An analysis of the special interest rhetoric behind climate change’s biggest naysayers.
I’ve blogged on occasion on the issue of climate change, in part because of the extensive research I’ve done on the implications of climate change for water resources, and in part because of my frustration at the inability of policy makers to move beyond their parochial political interests and take action to reduce the massive and growing threats of climate change in the name of the public good. Part of the problem is a small number of vocal, ignorant, or dishonest climate deniers who aggressively mislead the public, media, and politicians, using (or manufacturing) uncertainty about the science as an excuse.
In fact, climate change deniers are pushing an ideological fight masquerading as a scientific debate.
Now, in a strongly worded push-back, 255 members of the U.S. National Academy of Sciences have published an essay in the newest, May 7th issue of the journal Science (you need a subscription to see it, but the Institute has posted a .pdf of the letter (with permission). While I hate to send you from this blog to another, I’ve been invited to post on this essay over at Huffington Post. If you are interested in this issue, check it out. But here is a key finding:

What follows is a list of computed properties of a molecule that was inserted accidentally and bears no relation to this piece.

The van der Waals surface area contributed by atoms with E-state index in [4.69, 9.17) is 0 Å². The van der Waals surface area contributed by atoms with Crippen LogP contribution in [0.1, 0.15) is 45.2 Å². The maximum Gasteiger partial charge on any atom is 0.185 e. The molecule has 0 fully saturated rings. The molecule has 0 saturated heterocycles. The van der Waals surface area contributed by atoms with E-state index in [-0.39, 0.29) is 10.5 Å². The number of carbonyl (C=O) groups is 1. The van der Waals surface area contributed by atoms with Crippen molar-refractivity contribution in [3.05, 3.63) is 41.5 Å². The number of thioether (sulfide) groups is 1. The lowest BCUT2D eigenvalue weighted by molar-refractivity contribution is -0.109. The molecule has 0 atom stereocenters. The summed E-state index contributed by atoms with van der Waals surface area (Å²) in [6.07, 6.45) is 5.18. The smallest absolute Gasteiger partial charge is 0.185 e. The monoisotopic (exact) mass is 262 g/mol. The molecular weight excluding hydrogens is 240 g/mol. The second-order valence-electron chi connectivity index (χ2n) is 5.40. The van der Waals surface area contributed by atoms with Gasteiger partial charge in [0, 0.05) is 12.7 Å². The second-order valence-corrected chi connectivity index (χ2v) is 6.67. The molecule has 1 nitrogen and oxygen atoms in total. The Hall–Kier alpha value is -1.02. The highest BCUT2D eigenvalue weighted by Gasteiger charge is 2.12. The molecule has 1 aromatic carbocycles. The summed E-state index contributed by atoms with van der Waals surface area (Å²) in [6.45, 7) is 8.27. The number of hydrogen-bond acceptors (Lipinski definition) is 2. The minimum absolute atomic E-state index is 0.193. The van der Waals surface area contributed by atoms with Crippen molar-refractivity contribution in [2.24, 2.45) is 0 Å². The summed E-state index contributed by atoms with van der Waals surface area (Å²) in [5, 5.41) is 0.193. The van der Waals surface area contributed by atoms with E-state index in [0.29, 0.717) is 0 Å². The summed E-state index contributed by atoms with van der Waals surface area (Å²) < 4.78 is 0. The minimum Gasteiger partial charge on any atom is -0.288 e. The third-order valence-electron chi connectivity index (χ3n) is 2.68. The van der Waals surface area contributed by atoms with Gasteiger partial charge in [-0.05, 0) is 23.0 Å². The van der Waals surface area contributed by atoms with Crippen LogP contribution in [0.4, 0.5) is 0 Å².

“Many recent assaults on climate science and, more disturbingly, on climate scientists by climate change deniers, are typically driven by special interests or dogma, not by an honest effort to provide an alternative theory that credibly satisfies the evidence. The Intergovernmental Panel on Climate Change (IPCC) and other scientific assessments of climate change, which involve thousands of scientists producing massive and comprehensive reports, have, quite expectedly and normally, made some mistakes. When errors are pointed out, they are corrected. But there is nothing remotely identified in the recent events that changes the fundamental conclusions about climate change.”
More on water here shortly, including Singapore’s remarkable water efforts, bottled water, California’s modest water reprieve, and my favorite movies related to water.
Dr. Gleick’s blog posts are provided in cooperation with the SFGate. Previous posts can be found here.